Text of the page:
The 194 Top Responsibilities of Small Business Owners (Ha!)

The job of a small business owner seems to get bigger and bigger every year.  Once upon a time, someone could decide they wanted to have a window-installation business, and five minutes later they had traded a donkey for three months’ worth of storefront rent and six panes of glass and they were in business.*

Oh, how things have changed.

While I’m not going to actually list 194 responsibilities, when you break each of these down into a task list, the number is probably not an exaggeration. I’m only going to focus on two areas of responsibility today – licensing and marketing.

Making It Right With the Gub’mint

There has never in human history been such a list of certifications, licenses and insurance necessary to open up a business than there is today in the United States.  The days of six panes of glass and a storefront have gone the way of the donkey.  While the different political parties can argue day in and out whether there is too much government oversight or not enough, at the end of the day the responsibility still falls on the shoulders of the small business owner to make sure their paperwork is in order.

  • Federal Filings.  You may need federal licenses, depending on what your business is
  • State corporate filings.  Whether you are filing as a sole proprietor or as an LLC, LLP, etc., your Secretary of State’s office for your state should have a list of what you have to do to comply.
  • Local filings. Your city/county may require you to fill out a small business license and/or other documents.
  • Business-specific licenses.  If you are operating a commercial kitchen, there’s a license for that.  If you are buying and reselling you need a Reseller’s Permit.  In most states you need a food handler’s license to operate a food truck or commercial kitchen as well.   And if your business is in the technical, industrial, importing, alcohol and beverage control side of things, the list is almost endless.  Check with your city/county to find out what licenses and permits you need to operate your business within the law.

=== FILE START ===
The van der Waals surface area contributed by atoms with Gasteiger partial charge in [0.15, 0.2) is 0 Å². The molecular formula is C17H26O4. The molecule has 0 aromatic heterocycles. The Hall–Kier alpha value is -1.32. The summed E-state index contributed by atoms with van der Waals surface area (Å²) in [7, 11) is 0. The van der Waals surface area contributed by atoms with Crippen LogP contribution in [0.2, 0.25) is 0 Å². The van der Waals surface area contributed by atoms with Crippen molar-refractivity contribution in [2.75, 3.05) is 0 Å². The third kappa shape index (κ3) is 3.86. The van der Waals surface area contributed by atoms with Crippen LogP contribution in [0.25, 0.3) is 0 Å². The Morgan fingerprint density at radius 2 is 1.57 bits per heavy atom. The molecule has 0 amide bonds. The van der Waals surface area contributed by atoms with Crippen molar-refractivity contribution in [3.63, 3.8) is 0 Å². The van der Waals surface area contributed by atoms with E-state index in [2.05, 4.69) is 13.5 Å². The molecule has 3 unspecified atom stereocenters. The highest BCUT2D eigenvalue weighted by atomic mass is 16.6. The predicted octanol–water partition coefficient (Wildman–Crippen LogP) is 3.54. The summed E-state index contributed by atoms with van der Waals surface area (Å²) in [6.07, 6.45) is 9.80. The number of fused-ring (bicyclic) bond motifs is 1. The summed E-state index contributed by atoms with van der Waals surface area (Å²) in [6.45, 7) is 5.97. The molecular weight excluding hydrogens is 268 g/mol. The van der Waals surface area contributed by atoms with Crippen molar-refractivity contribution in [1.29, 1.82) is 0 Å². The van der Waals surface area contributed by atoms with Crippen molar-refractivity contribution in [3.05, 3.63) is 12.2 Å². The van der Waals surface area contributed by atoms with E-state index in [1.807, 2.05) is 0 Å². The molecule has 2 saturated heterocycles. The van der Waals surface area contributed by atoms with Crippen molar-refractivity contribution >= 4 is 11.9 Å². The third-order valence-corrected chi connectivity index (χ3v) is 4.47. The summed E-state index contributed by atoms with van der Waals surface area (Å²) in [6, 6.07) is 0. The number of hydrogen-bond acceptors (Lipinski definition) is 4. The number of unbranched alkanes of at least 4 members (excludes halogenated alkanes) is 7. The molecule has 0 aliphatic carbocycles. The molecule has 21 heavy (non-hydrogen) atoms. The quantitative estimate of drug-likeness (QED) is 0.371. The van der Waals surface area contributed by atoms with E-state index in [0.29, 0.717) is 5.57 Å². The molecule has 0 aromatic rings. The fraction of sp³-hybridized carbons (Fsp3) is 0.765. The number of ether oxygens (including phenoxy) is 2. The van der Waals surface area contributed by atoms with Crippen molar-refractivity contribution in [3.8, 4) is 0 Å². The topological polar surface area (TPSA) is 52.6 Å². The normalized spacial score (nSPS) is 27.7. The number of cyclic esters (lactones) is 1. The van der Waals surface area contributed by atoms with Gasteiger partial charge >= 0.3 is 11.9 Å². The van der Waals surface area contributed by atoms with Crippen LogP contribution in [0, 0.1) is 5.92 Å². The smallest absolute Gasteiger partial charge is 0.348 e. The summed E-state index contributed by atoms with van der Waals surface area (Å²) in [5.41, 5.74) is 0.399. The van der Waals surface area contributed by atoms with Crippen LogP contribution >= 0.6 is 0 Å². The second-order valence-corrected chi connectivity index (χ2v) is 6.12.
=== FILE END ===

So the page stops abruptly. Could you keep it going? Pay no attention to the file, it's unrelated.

• Employment law.  If you have employees, there’s a whole additional category of things you have to deal with.

Marketing, Marketing, Marketing

While the need for marketing is actually something that hasn’t changed since the days of yore, the way a small business owner goes about it today is very, very different.  Here are just some of the things you should have given passing thought to:

  • Storefront marketing.  Do you have any potential for walk-in traffic?  Make sure your sign is simple, readable, and makes it very clear what types of services or products you offer.  If you have substantial pedestrian traffic, it’s an opportunity for regular promotions through your storefront windows.
  • Newspaper and yellowpages marketing.  While I have made fun of this in the past, there is still a subset of the population who uses the yellowpages, i.e. people who are 60+.  If those folks are in your desired demographic, a yellowpages ad may actually be worth the investment.  But if you do that, do yourself a favor and ask new customers where they heard of you.  If nobody ever says “the yellowpages”, save your money.
  • Newsletter/postcard marketing.  If you have a physical mailing list, this is a great way to get your promotions out to your customers.
  • Email promotions.  The same as with a street mailing list, an email list targeted at past customers or people who have shown interest in your company is golden.  These people are far more likely to buy from you than someone who is unfamiliar with your company.
  • Your website.  In today’s day and age, you absolutely cannot afford to neglect your website.  It’s your digital storefront.  For most people today, when they look for a product or service, they do it by typing what they want into a search engine.  Which means that your website needs to be search engine optimized.
  • Social media.  This is the area of responsibility that small business owners have the most trouble with.  And no wonder.  A recent survey found that even the professionals in the field of social media marketing or digital marketing don’t believe they know enough about it, even as the need for social media marketing grows.  How is a small business owner supposed to keep up in an area that changes so fast that the professionals can’t keep up?

A combination of all of these marketing strategies needs to be in your business plan.  While your business may not need to do all of them, you should be considering doing most of them.  And if you neglect your website, you will live to regret it.

*This is basically my great, great grandfather’s business story.

MJW LinkedIn photoMegan J. Wilson is a professional ghostblogger, commercial freelance writer and social marketing consultant.  She also blogs at Dirt Totem Productions, where she is an avid cheerleader for social media marketing for independent films.